Tui na (pronounced tway nah) is a Chinese form of medical massage. It is one of the three main branches of Traditional Chinese Medicine along with acupuncture and herbs. Tui na is a general term that includes any type of therapy using the hands and touch to influence chi in the body. In Western terms, this would include all forms of massage, physical therapy, chiropractic, osteopathic, cranial sacral, etc.
Different types of tui na have developed over many centuries and practitioners are considered physicians. There are many styles or schools of tui na practice, each with a specific lineage, teacher, technique or focus. For example, tui na in Beijing is different than that practiced in Shanghai.
tuina rolling techniqueMy tui na training was in Shanghai with Dr.Ting ji feng, who created the rolling hand technique, so it is sometimes referred to as the rolling school. Many tui na massage techniques are somewhat unique in that they involve active movement of the practitioner's hand, especially the wrist, as opposed to static pressure. Consider the movement of a rolling pin across a countertop. Rather than using pressure, the active, moving tui na techniques are very rhythmical, creating a vibration, or energy,that influences the internal energy flow of the body.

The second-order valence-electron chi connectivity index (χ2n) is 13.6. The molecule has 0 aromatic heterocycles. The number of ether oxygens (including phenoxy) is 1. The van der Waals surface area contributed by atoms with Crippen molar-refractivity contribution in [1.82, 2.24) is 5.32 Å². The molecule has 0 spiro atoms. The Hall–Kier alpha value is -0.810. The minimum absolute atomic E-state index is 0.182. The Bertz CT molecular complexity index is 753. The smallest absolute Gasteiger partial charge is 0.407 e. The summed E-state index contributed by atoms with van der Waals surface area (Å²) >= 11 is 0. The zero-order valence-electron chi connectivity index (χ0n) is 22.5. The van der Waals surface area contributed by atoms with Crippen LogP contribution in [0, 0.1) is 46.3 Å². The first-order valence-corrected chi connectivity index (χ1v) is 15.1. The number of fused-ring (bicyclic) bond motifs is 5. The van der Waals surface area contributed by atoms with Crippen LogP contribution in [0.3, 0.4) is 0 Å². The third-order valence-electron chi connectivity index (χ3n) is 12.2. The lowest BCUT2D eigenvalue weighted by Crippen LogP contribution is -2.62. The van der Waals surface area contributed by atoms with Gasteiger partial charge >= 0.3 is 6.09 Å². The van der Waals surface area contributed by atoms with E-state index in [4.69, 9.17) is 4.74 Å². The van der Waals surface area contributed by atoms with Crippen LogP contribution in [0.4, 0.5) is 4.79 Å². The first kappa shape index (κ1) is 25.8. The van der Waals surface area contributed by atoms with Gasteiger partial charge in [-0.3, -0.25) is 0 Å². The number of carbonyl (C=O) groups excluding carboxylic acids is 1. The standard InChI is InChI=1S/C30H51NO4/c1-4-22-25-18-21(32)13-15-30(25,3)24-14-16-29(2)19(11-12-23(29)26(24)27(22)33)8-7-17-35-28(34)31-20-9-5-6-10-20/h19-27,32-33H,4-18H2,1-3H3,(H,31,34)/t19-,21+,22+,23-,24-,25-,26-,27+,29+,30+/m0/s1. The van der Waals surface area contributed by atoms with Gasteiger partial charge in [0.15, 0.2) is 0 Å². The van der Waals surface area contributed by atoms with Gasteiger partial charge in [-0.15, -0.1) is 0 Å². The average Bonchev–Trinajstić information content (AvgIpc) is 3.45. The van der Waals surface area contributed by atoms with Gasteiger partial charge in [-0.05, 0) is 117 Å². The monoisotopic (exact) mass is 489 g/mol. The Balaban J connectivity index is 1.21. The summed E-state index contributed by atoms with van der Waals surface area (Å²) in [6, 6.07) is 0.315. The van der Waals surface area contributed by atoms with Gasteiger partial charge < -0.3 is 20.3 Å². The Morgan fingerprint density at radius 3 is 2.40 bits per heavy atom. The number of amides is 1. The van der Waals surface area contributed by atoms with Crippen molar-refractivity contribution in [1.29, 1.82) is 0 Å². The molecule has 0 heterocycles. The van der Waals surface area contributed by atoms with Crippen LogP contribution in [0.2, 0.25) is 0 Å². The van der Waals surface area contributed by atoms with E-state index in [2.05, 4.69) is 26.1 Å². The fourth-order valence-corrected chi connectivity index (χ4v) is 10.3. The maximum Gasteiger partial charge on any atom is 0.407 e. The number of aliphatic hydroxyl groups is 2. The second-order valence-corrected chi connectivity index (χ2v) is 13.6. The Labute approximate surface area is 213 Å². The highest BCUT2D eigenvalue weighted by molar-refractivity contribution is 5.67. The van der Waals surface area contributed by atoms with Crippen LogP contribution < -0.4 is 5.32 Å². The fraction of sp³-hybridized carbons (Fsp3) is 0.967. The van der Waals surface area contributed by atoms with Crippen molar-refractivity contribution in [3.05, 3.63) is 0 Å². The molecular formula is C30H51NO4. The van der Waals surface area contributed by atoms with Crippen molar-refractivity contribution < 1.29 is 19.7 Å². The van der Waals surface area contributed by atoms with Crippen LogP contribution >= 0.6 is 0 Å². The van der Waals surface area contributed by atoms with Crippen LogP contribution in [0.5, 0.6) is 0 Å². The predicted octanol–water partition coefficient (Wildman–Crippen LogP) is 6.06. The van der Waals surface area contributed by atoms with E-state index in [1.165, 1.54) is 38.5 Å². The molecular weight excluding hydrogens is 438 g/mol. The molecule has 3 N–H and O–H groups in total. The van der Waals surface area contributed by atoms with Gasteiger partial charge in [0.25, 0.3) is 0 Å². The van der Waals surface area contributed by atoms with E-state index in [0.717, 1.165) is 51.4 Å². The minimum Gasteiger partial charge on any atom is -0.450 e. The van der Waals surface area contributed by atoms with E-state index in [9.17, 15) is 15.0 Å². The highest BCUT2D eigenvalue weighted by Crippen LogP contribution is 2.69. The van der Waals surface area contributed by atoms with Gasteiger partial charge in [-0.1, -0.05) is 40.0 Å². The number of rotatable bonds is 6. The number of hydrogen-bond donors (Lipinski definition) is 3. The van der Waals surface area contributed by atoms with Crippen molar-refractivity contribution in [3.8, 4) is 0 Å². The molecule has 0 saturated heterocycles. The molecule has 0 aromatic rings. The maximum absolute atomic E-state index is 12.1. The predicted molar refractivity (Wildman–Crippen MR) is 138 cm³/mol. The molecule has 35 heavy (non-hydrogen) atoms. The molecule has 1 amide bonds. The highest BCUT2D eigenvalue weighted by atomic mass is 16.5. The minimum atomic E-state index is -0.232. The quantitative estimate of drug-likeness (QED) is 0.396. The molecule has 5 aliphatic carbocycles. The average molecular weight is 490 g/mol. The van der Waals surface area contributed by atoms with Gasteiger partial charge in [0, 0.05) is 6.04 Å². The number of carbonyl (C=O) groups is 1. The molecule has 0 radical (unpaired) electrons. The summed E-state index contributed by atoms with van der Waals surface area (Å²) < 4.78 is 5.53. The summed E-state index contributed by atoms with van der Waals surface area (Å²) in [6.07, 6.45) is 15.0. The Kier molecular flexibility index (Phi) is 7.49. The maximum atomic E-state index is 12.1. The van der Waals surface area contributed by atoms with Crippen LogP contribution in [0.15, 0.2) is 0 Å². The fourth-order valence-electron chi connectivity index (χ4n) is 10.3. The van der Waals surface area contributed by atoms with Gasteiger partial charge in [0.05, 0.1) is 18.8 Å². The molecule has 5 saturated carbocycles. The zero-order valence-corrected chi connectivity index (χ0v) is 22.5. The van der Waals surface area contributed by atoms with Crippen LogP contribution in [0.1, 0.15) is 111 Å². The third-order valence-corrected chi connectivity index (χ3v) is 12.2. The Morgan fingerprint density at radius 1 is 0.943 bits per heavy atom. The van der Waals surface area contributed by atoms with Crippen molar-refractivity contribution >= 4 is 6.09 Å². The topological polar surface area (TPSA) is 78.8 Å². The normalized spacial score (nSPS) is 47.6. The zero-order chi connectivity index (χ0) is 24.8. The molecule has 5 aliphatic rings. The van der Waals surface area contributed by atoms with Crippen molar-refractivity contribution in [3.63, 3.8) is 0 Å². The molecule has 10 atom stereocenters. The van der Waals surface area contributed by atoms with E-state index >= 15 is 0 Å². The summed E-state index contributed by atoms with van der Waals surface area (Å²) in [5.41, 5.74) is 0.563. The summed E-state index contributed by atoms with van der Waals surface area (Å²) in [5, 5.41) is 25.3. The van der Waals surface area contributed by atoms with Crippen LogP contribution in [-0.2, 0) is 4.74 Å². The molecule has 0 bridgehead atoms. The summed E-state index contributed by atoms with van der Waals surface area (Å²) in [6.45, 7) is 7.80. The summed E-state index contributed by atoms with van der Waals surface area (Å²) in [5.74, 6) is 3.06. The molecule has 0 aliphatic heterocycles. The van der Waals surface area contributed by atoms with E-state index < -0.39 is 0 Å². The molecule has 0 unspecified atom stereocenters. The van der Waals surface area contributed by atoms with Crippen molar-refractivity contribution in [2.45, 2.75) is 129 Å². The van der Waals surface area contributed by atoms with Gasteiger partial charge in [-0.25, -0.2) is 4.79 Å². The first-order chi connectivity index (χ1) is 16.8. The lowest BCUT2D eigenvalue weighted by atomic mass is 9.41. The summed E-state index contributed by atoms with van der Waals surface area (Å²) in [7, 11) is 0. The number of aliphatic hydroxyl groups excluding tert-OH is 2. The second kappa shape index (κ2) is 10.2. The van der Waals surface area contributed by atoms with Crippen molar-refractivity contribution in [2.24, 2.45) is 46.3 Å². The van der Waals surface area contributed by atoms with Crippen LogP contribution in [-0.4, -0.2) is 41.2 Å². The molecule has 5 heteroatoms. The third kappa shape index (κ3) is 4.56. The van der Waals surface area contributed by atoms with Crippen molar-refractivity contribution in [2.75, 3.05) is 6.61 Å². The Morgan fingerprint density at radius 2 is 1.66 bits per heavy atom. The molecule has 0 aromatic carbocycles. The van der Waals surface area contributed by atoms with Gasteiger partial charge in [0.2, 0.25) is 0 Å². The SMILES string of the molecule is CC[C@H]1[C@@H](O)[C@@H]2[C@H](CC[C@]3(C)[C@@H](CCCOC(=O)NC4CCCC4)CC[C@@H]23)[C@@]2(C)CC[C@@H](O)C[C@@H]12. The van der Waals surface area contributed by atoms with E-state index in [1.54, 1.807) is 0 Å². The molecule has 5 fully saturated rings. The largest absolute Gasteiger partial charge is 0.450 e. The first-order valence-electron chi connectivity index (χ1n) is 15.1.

Tui na techniques have the same effect on the body as acupuncture, without the needles. A tui na session is generally focused on a region, rather than a full body massage. I primarily use rolling style tui na with injuries, both acute and chronic, and musculoskeletal conditions, like neck, low back and joint pain.
There is a wide range of application of tui na techniques, from very gentle to quite strong. This allows for adapting the technique intensity to match the condition. For example, with an acute ankle sprain that is swollen and painful, very light applications can be done without increasing pain symptoms.
My approach with tui na techniques is to allow the natural rhythm of movement to generate an energetic vibration that can penetrate much more deeply and effectively than sustained pressure. This typically allows for penetrating depth without resistance or discomfort.
Within the general field of tui na, there is a specialty practice for infants and children. Click on Chinese Pediatric Massage (pediatric tui na) for more information.
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